Cartier Bresson -Soviet Union 1973


Lenin on the facade of the Winter Palace (Magnum Photos,1973)


Soviet Union: Cartier-Bresson 

The first thing one sees in the picture is the transformed Lenin, then the two humans. You might notice the gaze looking down towards them. It will take a while to notice the clandestine shadow and then imagine the watchers in the dark windows. The radio interception aerials on top of the building hide in plain view. This picture is stunning in the iconography, the feeling of menace, of innocence, of being squashed by the state and love of the father. It is just gorgeous and terrifying.

The image is a high dynamic range from the lights of planters, child’s hat to blacks of the windows and trousers. The picture has a deep, appropriate, DOF with Lenin sharp and the child and father fractionally fuzzy. The lighting is hard with very well-defined shadows. The shadow behind Lenin is very menacing like a separate entity, perhaps representing the state. The starkness of monochrome is perfect for this picture. If the child’s coat had colour it could offer warmth which would be out of step.

“The camera is a sketch book, an instrument of intuition and spontaneity. Henri Cartier-Bresson 1976″(Ang, 2014 p.p204).

This quote feels right for me. I certainly have and will continue to use my camera in this way.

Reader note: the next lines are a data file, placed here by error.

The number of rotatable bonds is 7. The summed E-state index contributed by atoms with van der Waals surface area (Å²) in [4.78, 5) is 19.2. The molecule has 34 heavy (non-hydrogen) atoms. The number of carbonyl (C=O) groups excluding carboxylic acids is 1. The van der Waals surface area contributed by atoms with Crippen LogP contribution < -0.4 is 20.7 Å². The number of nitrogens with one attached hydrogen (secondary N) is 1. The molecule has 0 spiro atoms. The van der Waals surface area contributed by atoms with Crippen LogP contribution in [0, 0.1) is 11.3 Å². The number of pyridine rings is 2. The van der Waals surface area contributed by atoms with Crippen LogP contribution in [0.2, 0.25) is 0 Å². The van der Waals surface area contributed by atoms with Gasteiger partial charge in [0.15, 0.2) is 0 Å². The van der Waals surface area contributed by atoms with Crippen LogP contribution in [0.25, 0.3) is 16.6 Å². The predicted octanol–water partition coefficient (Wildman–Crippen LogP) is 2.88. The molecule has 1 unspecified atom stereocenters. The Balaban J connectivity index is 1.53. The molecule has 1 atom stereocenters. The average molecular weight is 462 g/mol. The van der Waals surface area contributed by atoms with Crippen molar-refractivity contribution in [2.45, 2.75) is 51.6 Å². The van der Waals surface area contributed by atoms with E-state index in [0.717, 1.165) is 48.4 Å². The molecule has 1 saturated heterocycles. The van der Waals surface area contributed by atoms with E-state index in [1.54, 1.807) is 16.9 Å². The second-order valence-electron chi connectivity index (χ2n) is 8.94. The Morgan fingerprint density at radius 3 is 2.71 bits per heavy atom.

Henri Cartier-Bresson (HCB) could not improve on this. The composition is stunning. Both parties are on thirds – the bright bobble hat of the child is almost on that intersection of the right and bottom third. The image is nicely cropped with an inferred diagonal creating interest between the eyes of Lenin and the child, as there is in the turn of the father’s head towards the child and the dotted white line on the road. Extraordinarily they are all in step with each other perhaps a reference towards the march of the proletariat towards a utopian dictatorship.

“I don’t invite my guests to root around in the potato peelings when I invite them for a meal”(Lubben, 2011, p. 18).

This is a really interesting comment, perhaps conveniently, as we cannot see his development of an idea unlike his Magnum colleagues as laid out in Magnum Contact sheets. Certainly in this image we don’t know how many times he “missed”


I am going to set myself a challenge to look for “scenes”.

One question though is this picture posed or perhaps more charitably he stood ready to take the photo. We may never know as HCB destroyed his contact sheets on a routine basis.

LP- Whether this is contrived or not, this is an inspirational image. I will consciously attempt to “see” shadows and reflections. I think I will need to ensure my inner model is attuned to seeing them.

I may have to be more patient in waiting. My style at the moment is to capture literally the moment. Perhaps I need to lay in wait for the image. (The mendacity of the camera!)

I don’t think I can bring myself to delete pictures that I have taken. So I think I have to reject that.


Lubben, K. (2011) Magnum contact sheets. New York: Thames & Hudson.
Magnum photos (1973) Available at: (Accessed: 11 January 2016).

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